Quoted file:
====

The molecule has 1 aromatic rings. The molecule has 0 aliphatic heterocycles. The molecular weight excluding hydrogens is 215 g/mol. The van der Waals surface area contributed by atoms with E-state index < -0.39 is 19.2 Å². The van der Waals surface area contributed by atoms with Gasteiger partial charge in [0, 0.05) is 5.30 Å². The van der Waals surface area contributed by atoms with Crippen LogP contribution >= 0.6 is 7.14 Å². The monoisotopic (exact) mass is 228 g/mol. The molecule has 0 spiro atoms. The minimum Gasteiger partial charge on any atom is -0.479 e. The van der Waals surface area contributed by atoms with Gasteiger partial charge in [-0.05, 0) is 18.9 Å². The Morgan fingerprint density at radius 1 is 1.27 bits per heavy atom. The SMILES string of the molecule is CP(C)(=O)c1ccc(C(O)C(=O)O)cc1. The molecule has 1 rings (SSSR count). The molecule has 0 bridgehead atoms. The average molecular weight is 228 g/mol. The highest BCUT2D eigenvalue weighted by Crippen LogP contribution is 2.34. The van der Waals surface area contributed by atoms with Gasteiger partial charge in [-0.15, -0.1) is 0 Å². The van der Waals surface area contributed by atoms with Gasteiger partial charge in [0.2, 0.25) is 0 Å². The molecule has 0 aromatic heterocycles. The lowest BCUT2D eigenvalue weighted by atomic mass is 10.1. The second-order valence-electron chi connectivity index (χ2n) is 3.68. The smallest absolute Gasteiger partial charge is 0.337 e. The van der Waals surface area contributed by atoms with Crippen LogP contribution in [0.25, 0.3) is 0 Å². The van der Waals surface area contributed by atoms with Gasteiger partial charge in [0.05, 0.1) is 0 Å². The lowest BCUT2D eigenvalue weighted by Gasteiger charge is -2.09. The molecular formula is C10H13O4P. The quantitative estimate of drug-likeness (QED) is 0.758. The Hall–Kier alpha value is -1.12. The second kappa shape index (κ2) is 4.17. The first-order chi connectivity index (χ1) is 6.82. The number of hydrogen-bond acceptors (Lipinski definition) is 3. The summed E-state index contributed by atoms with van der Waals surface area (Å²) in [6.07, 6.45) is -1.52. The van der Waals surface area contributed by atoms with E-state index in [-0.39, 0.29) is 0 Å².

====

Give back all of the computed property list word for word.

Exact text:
The molecule has 1 aromatic rings. The molecule has 0 aliphatic heterocycles. The molecular weight excluding hydrogens is 215 g/mol. The van der Waals surface area contributed by atoms with E-state index < -0.39 is 19.2 Å². The van der Waals surface area contributed by atoms with Gasteiger partial charge in [0, 0.05) is 5.30 Å². The van der Waals surface area contributed by atoms with Crippen LogP contribution >= 0.6 is 7.14 Å². The monoisotopic (exact) mass is 228 g/mol. The molecule has 0 spiro atoms. The minimum Gasteiger partial charge on any atom is -0.479 e. The van der Waals surface area contributed by atoms with Gasteiger partial charge in [-0.05, 0) is 18.9 Å². The Morgan fingerprint density at radius 1 is 1.27 bits per heavy atom. The SMILES string of the molecule is CP(C)(=O)c1ccc(C(O)C(=O)O)cc1. The molecule has 1 rings (SSSR count). The molecule has 0 bridgehead atoms. The average molecular weight is 228 g/mol. The highest BCUT2D eigenvalue weighted by Crippen LogP contribution is 2.34. The van der Waals surface area contributed by atoms with Gasteiger partial charge in [-0.15, -0.1) is 0 Å². The van der Waals surface area contributed by atoms with Gasteiger partial charge in [0.2, 0.25) is 0 Å². The molecule has 0 aromatic heterocycles. The lowest BCUT2D eigenvalue weighted by atomic mass is 10.1. The second-order valence-electron chi connectivity index (χ2n) is 3.68. The smallest absolute Gasteiger partial charge is 0.337 e. The van der Waals surface area contributed by atoms with Crippen LogP contribution in [0.25, 0.3) is 0 Å². The van der Waals surface area contributed by atoms with Gasteiger partial charge in [0.05, 0.1) is 0 Å². The lowest BCUT2D eigenvalue weighted by Gasteiger charge is -2.09. The molecular formula is C10H13O4P. The quantitative estimate of drug-likeness (QED) is 0.758. The Hall–Kier alpha value is -1.12. The second kappa shape index (κ2) is 4.17. The first-order chi connectivity index (χ1) is 6.82. The number of hydrogen-bond acceptors (Lipinski definition) is 3. The summed E-state index contributed by atoms with van der Waals surface area (Å²) in [6.07, 6.45) is -1.52. The van der Waals surface area contributed by atoms with E-state index in [-0.39, 0.29) is 0 Å².